The estimates for hull speed were between 2-4 mph. The average speed at time of writing is 1.75 miles per hour. If Scout can keep that up she will complete her mission in 83 days. A speed of 1.8 mph will reduce that to 80.4 days and 1.85 mph will take the journey down to 78 days. So, conservatively, were looking at a record crossing in the region of 80-90 days. PlanetSolar did a shorter route in 22 days in August 2013 with a more efficient hull/propulsion setup, but that boat is manned. Mind you, if PlanetSolar were to be fitted with robotic navigation equipment, it would trounce a small boat like Scout.

 

 

HERE AND NOW September 25 2013 - David Schneider

 

Each year thousands of yachtsmen cross the Atlantic Ocean, but only few of their voyages set records. One crossing taking place now just might do that. A group of young men from Rhode Island are attempting an autonomous transatlantic crossing with a solar-powered boat they built in their spare time. David Schneider, a senior editor at IEEE Spectrum magazine, was at the midnight launch of their robotic boat called “Scout.”

The best way I can think of to introduce this story is to read from what’s printed on the back of the boat in three languages. It says: “Hello I’m Scout, a fully autonomous boat attempting to cross the Atlantic Ocean from Tiverton, Rhode Island, to Sanlucar de Barrameda, Spain. I was built over the course of three years by a group of young optimists in a after a successful kick starter campaign. If you have found me, please contact our ragtag group of aspiring engineers.”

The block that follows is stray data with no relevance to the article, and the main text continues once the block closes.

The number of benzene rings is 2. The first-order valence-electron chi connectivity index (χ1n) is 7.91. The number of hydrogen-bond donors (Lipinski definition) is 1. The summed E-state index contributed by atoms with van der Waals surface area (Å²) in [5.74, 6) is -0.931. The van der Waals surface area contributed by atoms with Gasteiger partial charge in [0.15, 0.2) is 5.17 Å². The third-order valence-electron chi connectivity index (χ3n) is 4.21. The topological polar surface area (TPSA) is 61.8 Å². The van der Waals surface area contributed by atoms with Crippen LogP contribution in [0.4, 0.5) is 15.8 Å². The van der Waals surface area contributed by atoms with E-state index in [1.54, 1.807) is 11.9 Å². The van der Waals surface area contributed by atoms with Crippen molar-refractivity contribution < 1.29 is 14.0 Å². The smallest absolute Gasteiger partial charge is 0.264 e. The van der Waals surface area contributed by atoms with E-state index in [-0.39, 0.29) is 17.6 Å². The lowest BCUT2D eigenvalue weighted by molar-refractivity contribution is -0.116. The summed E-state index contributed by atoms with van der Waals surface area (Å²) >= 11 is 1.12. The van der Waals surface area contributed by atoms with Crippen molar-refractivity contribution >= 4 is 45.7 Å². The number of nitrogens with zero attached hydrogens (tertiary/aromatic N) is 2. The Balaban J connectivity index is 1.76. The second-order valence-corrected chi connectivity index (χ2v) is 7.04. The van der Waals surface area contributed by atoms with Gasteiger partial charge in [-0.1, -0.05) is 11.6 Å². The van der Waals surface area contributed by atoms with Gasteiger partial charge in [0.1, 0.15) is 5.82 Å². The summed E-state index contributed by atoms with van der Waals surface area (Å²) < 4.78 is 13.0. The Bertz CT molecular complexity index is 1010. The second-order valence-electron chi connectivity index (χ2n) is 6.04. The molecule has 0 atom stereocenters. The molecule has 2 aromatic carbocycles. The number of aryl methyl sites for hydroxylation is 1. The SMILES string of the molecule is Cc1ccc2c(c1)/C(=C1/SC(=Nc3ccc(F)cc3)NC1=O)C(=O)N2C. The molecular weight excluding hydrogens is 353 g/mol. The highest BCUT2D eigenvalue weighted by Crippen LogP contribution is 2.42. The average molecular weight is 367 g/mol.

Two of the engineers are Dylan Rodriguez, a 21-year-old senior at Worcester Polytechnic Institute in Massachusetts and Max Kramers, a 26-year-old recent graduate from the University of Rhode Island.

“I have been building boats, have been sailing boats since I could pretty much walk,” says Kramers.

I met Max and Dylan in their garage workspace where they were doing a final prep on their robotic boat. Over the two-and-a-half years they’ve been at this project, they collected quite a few assistants and supporters who arrived in increasing numbers as the evening wore on. It was quite the party, only instead of dispensing wine or beer, they were passing around cups of epoxy resin and marine paint.

Rodriguez: “It started off as a joke, and here we are a couple thousand dollars later.”

Kramers: “Dylan and I were up late one night and throwing around ideas what we could do,” says Kramers.

Rodriguez: “At the beginning it was just max and I, and I did the electronics and the software, and max did the construction of the boat.”

Kramers: “We went with a carbon-fiber, foam-cored construction for the hull, which yields an incredibly light, and incredibly strong structure.”